Other features include relevancy ranking of results, a searchable table-of-contents in thousands of records, book-jacket images, icons that identify categories of results, and links to Google Books files. RSS feeds provide up-to-date headlines of news in the art world. Featured lists present the collections in new ways. Links to recent acquisitions, finding aids, bibliographies, new digital collections, and library blogs are also offered in Arcade.

Filed under: Libraries, Research — Tags:

On Tuesday, March 23, the US Court of Appeals for the Second Circuit will reconsider the case of a Swiss professor and Muslim scholar, Tariq Ramadan, who was banned from entering the country in 2004, reports John Schwartz of the New York Times. Based on a provision for ideological exclusion in the USA Patriot Act, Ramadan was declined a visa by the US government to travel to America and take a position at the University of Notre Dame.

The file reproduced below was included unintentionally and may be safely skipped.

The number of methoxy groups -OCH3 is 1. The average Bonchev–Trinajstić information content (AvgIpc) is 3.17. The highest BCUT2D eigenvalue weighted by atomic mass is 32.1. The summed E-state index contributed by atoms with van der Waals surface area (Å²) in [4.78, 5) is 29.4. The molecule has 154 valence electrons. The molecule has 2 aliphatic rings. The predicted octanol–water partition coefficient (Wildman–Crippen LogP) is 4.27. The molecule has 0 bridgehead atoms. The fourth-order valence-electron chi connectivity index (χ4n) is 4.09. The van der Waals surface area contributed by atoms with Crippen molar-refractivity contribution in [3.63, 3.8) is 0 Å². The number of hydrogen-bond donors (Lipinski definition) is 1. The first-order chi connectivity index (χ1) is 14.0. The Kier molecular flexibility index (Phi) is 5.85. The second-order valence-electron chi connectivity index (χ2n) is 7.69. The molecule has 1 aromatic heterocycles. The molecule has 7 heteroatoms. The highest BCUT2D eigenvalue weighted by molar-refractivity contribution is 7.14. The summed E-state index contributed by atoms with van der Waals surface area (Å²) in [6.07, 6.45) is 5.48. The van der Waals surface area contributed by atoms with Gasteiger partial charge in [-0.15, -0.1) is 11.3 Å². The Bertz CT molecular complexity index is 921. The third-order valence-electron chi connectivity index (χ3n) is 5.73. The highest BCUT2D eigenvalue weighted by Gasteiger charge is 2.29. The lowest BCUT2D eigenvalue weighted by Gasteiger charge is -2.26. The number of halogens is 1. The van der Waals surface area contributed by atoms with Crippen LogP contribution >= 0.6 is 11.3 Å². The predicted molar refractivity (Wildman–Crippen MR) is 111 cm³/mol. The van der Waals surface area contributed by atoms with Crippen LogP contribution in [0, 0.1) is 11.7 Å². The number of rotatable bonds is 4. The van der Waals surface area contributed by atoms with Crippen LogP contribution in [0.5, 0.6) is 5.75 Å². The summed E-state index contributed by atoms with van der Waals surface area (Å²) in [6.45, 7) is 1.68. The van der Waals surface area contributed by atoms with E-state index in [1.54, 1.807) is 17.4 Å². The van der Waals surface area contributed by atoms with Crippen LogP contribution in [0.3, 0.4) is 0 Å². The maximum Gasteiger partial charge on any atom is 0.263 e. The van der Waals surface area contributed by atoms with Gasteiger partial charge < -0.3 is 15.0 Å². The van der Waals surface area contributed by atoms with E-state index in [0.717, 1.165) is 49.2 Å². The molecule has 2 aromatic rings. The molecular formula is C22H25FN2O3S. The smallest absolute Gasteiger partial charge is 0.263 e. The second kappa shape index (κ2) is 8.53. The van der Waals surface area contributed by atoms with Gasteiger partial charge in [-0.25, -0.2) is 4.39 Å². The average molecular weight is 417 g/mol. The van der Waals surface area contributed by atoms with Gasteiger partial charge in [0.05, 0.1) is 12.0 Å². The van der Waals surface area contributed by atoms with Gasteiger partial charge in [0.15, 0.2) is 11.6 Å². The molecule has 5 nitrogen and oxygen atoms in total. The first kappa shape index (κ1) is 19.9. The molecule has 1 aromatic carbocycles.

The American Academy of Religion, the American Association of University Professors, and PEN American Center all support the American Civil Liberties Union, which is challenging a 2007 ruling that upheld the government’s decision. Arguing for Americans’ First Amendment rights to hear Ramadan, this coalition is also calling on the new presidential administration to end ideological exclusion.

The Patriot Act allows the US to deny a visa to anyone whom it believes has endorsed or espoused terrorist activity or persuaded others to endorse or espouse terrorist activity. The ACLU, however, claims the government used the provision more broadly to deny entry to scholars, writers, and activists whose political views it disfavored. After the ACLU initially filed suit, Schwartz reports, the government asserted that Ramadan made contributions from 1998 to 2002 to a charity in Switzerland, called the Association de Secours Palestinien, which the Treasury Department had deemed a Hamas-affiliated terrorist organization.